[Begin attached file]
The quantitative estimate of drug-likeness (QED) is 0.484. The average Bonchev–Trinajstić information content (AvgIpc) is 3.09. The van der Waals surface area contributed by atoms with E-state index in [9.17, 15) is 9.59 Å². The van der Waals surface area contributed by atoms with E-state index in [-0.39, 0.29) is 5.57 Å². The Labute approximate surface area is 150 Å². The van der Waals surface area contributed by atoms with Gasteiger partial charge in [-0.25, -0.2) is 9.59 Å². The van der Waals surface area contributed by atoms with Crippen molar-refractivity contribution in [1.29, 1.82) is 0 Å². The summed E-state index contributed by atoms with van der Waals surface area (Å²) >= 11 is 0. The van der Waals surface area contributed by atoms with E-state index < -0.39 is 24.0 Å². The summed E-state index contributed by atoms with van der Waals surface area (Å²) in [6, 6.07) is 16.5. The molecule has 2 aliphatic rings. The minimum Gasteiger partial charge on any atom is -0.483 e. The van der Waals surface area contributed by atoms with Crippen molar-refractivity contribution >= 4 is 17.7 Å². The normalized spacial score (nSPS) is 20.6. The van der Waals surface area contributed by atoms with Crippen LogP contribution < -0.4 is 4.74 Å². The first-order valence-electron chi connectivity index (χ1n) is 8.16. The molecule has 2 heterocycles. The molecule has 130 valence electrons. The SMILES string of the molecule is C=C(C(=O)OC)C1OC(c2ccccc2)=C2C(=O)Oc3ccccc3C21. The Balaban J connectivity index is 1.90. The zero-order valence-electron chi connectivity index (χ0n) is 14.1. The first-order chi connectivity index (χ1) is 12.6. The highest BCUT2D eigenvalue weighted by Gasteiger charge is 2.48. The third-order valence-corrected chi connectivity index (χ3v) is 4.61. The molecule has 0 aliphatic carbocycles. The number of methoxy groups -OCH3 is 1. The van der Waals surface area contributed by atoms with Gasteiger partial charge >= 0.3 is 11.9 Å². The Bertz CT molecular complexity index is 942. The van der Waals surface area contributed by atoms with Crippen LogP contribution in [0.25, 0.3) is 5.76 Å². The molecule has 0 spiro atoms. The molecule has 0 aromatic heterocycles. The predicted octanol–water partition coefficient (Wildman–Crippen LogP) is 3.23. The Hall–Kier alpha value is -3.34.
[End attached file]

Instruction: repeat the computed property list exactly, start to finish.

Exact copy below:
The quantitative estimate of drug-likeness (QED) is 0.484. The average Bonchev–Trinajstić information content (AvgIpc) is 3.09. The van der Waals surface area contributed by atoms with E-state index in [9.17, 15) is 9.59 Å². The van der Waals surface area contributed by atoms with E-state index in [-0.39, 0.29) is 5.57 Å². The Labute approximate surface area is 150 Å². The van der Waals surface area contributed by atoms with Gasteiger partial charge in [-0.25, -0.2) is 9.59 Å². The van der Waals surface area contributed by atoms with Crippen molar-refractivity contribution in [1.29, 1.82) is 0 Å². The summed E-state index contributed by atoms with van der Waals surface area (Å²) >= 11 is 0. The van der Waals surface area contributed by atoms with E-state index < -0.39 is 24.0 Å². The summed E-state index contributed by atoms with van der Waals surface area (Å²) in [6, 6.07) is 16.5. The molecule has 2 aliphatic rings. The minimum Gasteiger partial charge on any atom is -0.483 e. The van der Waals surface area contributed by atoms with Crippen molar-refractivity contribution >= 4 is 17.7 Å². The normalized spacial score (nSPS) is 20.6. The van der Waals surface area contributed by atoms with Crippen LogP contribution < -0.4 is 4.74 Å². The first-order valence-electron chi connectivity index (χ1n) is 8.16. The molecule has 2 heterocycles. The molecule has 130 valence electrons. The SMILES string of the molecule is C=C(C(=O)OC)C1OC(c2ccccc2)=C2C(=O)Oc3ccccc3C21. The Balaban J connectivity index is 1.90. The zero-order valence-electron chi connectivity index (χ0n) is 14.1. The first-order chi connectivity index (χ1) is 12.6. The highest BCUT2D eigenvalue weighted by Gasteiger charge is 2.48. The third-order valence-corrected chi connectivity index (χ3v) is 4.61. The molecule has 0 aliphatic carbocycles. The number of methoxy groups -OCH3 is 1. The van der Waals surface area contributed by atoms with Gasteiger partial charge >= 0.3 is 11.9 Å². The Bertz CT molecular complexity index is 942. The van der Waals surface area contributed by atoms with Crippen LogP contribution in [0.25, 0.3) is 5.76 Å². The molecule has 0 spiro atoms. The molecule has 0 aromatic heterocycles. The predicted octanol–water partition coefficient (Wildman–Crippen LogP) is 3.23. The Hall–Kier alpha value is -3.34.